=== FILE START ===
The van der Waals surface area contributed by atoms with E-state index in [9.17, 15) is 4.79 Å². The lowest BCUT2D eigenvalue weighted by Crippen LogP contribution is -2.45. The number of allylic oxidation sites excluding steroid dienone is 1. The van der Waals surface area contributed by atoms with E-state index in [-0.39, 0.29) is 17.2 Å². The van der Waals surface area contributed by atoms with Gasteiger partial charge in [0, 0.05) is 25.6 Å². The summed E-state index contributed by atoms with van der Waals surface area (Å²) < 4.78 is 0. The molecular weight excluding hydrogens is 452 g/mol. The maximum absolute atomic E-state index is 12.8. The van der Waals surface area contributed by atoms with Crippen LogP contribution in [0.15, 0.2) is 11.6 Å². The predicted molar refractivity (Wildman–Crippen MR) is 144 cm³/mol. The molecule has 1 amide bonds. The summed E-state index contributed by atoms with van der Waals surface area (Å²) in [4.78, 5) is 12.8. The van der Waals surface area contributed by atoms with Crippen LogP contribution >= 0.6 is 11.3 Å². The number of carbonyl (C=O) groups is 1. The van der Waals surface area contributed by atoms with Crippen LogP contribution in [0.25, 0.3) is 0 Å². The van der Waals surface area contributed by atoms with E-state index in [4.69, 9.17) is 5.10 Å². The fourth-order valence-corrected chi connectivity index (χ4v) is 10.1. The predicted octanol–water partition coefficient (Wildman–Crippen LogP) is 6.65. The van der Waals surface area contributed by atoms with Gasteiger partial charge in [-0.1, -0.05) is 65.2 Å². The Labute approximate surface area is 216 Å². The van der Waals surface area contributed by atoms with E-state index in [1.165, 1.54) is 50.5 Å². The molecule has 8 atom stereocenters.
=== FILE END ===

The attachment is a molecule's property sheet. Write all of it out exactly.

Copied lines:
The van der Waals surface area contributed by atoms with E-state index in [9.17, 15) is 4.79 Å². The lowest BCUT2D eigenvalue weighted by Crippen LogP contribution is -2.45. The number of allylic oxidation sites excluding steroid dienone is 1. The van der Waals surface area contributed by atoms with E-state index in [-0.39, 0.29) is 17.2 Å². The van der Waals surface area contributed by atoms with Gasteiger partial charge in [0, 0.05) is 25.6 Å². The summed E-state index contributed by atoms with van der Waals surface area (Å²) < 4.78 is 0. The molecular weight excluding hydrogens is 452 g/mol. The maximum absolute atomic E-state index is 12.8. The van der Waals surface area contributed by atoms with Crippen LogP contribution in [0.15, 0.2) is 11.6 Å². The predicted molar refractivity (Wildman–Crippen MR) is 144 cm³/mol. The molecule has 1 amide bonds. The summed E-state index contributed by atoms with van der Waals surface area (Å²) in [4.78, 5) is 12.8. The van der Waals surface area contributed by atoms with Crippen LogP contribution >= 0.6 is 11.3 Å². The number of carbonyl (C=O) groups is 1. The van der Waals surface area contributed by atoms with Crippen LogP contribution in [0.25, 0.3) is 0 Å². The van der Waals surface area contributed by atoms with E-state index in [4.69, 9.17) is 5.10 Å². The fourth-order valence-corrected chi connectivity index (χ4v) is 10.1. The predicted octanol–water partition coefficient (Wildman–Crippen LogP) is 6.65. The van der Waals surface area contributed by atoms with Gasteiger partial charge in [-0.1, -0.05) is 65.2 Å². The Labute approximate surface area is 216 Å². The van der Waals surface area contributed by atoms with E-state index in [1.165, 1.54) is 50.5 Å². The molecule has 8 atom stereocenters.